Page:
The Basics of Riding a Motorcycle

A motorcycle is a two or three-wheeled motor vehicle steered by a handlebar from a saddle-style seat. Most modern motorcycles use gasoline engines that convert reciprocating motion into rotary motion to drive the rear wheel and create forward momentum. Unlike cars, which use an automatic transmission system to shift gears, most motorcycles have a clutch and levers operated by the rider using hand controls. This makes the riding experience much more intimate and allows for a more agile, responsive handling.

Some riders are attracted to the sense of freedom and adventure that a motorcycle can offer. They are also able to achieve better fuel economy than most vehicles. The rider must be fully aware of the dangers involved in riding a motorcycle and exercise extreme caution on the road. This is why it is so important to learn how to ride in a controlled environment before taking your bike out into traffic.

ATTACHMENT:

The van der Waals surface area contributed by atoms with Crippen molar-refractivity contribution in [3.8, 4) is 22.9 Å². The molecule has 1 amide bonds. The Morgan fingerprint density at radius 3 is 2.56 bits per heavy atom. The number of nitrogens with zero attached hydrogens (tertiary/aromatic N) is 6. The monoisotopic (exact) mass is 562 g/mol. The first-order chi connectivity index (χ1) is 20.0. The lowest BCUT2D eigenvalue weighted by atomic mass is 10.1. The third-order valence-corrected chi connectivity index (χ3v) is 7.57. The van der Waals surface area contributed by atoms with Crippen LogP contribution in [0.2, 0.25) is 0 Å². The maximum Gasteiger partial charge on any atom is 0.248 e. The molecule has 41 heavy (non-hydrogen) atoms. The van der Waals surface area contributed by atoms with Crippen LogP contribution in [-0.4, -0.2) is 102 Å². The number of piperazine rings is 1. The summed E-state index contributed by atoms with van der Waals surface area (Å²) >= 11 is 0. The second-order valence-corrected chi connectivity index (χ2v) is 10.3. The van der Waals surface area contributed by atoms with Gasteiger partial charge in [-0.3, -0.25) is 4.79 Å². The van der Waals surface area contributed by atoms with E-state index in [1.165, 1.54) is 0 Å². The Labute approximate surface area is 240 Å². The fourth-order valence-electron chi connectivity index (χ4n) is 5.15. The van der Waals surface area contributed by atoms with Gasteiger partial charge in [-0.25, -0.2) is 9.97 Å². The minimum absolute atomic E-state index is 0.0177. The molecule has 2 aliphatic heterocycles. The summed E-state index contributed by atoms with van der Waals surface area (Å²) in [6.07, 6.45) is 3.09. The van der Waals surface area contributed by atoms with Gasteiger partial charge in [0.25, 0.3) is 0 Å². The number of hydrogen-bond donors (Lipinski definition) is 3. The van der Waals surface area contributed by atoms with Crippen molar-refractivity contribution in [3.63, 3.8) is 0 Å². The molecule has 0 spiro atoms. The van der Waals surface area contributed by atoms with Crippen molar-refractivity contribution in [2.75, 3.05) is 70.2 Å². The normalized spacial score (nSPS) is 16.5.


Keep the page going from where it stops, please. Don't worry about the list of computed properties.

The mid-1940’s: World War II ends and riders, especially the men who served in the armed forces, are eager to get their own motorcycle. Brotherhoods and clubs begin to form, and cruiser-style motorcycles are popular.

Riding a motorcycle is an art as well as a science. You must be completely focused and calm, numb to any feelings of fear or loss of control. The physical properties of a motorcycle allow you to lean into turns, which lowers the center of gravity and increases your stability. You must also be familiar with the operation of the vehicle’s components, such as a braking and shifting systems, and the way they affect your handling ability.